(click to enlarge photos)
The Onarga, the mid-sized flats filling the center of this modest row of rentals, was most likely named for the small town founded in 1854 about 90 miles south of Chicago, Illinois. That was three years after Seattle’s founder-pioneers first settled both on Alki Point and in the Duwamish River Valley. (Some of them came from Illinois, if not Onarga.)
The street number 1108 for this apartment house on Seventh Avenue is tacked to the front door beneath a sign that reads “Housekeeping Rooms for Rent.” If I have figured the evidence correctly, these apartments were first opened to renters in late 1903 or 1904; newspaper listings for the Onarga began in 1904. I am especially fond of a classified ad placed in The Times on September 18, 1904, which reads “$200 CASH and eight monthly
payments $25 each buys the furniture of a six-room well furnished flat. Large, light rooms, pantry closets, porcelain bath, coal and gas ranges, sideboard, golden oak furniture, French bevel plate dressers, folding and iron beds, Brussels carpets, Bigelow Axminster art squares. Rent $30. 1108 7th Avenue, first door.” One would then – if I have read this correctly – have found these offered items in an apartment on the first floor. The Times classified was listed under “FOR SALE FURNITURE – 109.” To my reading the ad’s creators seem to be selling the flat’s furnishings while also offering for rent the large apartment itself.
One of this flat’s best qualities is not noted in the 1904 Times classified. The Onarga apartments, like its neighbors, were “within walking distance” of practically every urban need and/or opportunity. They are “close in.” By 1904, after more than two decades of the Queen City’s booming growth, the western slope of First Hill was increasingly filling up with rentals at the expanse of single-family homes. There was a mix of brick and frame construction among these apartment houses, and, of course, the former were ordinarily larger and classier. As the map detail shows direclty above, in this block bordered by Seventh and Eighth Avenues and Spring and Seneca Streets, it was all frame, while in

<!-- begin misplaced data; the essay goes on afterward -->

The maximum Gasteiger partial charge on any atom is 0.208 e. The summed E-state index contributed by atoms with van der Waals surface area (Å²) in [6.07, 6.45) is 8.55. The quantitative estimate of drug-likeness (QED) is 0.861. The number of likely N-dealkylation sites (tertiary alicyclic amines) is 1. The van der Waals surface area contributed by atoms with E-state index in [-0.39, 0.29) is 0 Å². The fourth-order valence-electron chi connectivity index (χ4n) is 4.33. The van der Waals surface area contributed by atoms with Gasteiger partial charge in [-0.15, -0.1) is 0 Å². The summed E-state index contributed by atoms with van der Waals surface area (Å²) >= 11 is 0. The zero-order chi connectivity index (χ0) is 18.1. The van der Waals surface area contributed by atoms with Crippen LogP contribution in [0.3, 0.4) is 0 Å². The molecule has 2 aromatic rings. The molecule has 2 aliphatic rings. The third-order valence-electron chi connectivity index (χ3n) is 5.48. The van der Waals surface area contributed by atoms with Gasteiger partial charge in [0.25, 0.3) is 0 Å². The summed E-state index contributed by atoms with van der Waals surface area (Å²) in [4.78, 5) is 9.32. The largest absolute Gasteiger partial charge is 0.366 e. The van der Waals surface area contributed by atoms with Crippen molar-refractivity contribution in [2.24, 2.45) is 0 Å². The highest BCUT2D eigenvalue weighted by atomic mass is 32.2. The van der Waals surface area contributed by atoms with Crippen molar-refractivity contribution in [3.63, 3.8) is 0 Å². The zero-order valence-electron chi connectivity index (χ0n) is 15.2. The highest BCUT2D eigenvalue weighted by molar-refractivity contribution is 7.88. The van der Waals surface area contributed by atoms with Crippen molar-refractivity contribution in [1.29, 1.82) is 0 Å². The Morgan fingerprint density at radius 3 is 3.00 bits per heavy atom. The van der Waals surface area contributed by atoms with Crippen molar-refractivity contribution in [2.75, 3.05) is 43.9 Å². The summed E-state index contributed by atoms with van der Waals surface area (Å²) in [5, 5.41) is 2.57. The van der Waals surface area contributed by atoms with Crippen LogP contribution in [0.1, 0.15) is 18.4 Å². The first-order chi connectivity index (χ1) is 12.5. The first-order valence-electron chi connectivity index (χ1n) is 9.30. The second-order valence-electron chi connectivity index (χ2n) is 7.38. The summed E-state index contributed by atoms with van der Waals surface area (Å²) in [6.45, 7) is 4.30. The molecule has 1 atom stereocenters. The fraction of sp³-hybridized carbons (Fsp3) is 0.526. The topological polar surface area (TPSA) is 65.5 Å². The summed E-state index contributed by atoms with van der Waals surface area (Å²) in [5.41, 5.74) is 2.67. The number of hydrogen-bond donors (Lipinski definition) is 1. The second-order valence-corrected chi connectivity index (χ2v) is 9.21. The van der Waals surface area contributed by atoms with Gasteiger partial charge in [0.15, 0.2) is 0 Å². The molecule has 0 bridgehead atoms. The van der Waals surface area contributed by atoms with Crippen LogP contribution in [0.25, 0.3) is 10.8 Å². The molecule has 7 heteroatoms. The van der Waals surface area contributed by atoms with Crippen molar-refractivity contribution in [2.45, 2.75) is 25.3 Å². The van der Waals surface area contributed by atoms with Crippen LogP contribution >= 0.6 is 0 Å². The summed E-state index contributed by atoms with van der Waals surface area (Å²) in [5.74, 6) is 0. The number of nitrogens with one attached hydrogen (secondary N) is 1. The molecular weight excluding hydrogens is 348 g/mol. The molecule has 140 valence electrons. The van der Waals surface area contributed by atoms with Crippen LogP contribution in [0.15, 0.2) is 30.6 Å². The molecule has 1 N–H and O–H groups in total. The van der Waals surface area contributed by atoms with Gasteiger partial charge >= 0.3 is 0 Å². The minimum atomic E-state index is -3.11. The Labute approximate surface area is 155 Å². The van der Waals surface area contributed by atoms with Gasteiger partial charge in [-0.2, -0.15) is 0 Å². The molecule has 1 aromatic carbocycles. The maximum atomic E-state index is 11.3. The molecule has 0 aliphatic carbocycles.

neighboring blocks many of the addresses were grander, some of them high-rises. Two examples of these are on show in our featured 1938 tax photo, and both are still standing. To the left of the parking strip tree is a sample of the Exeter House Seneca Street façade, with its Tudor Gothic style. And to the right is the well-ornamented Gothic crown of the high-rise Virginia Mason Hospital, which nearly fills the photo’s upper-right corner. [WARNING!!! WRONG!!!. An alert early reader of the Time’s saturday delivery for this week’s PacificNW, made a kind (not unkind) correction. This is not the hospital but rather the Lowell Apartments at and near the northeast corner of 8th Avenue and Spring Street, and so just south up 8th Avenue and across 8th from Town Hall. This is embarrassing for me, and rates
in the top ten of the many mistakes I have made since I started this feature now 35 years ago on a wet sunday in January, 1982. Had my many flubs been then preluded before me I might have run to the Main Branch of the Seattle Public Library for penance and so correction. The portrait of the Lowell Apts above come’s from SPL’S prolific Werner Lenggenhager Collection. Lenggenhager has it captioned that the Lowell Apartments were built in 1928 and designed by Harry E. Hudson. I did not find this in Shaping Seattle Architecture, where Hudson is not noted. I’ll surely ask Diana James, author of Shared Walls, our history of Seattle’s apartment houses, about Hudson. At this hour – 3am – she is almost certainly not awake. The Virginia Mason is behind the Lowell, a short ways up Spring Street from ‘our block’. It is also somewhat above the Lowell, but not high enough to alert me, and that’s working on an excuse. Asking now for forgiveness, I’ll share a preferred excuse for this mistake once I think it up, and/or learn of a good escape thru Diana.)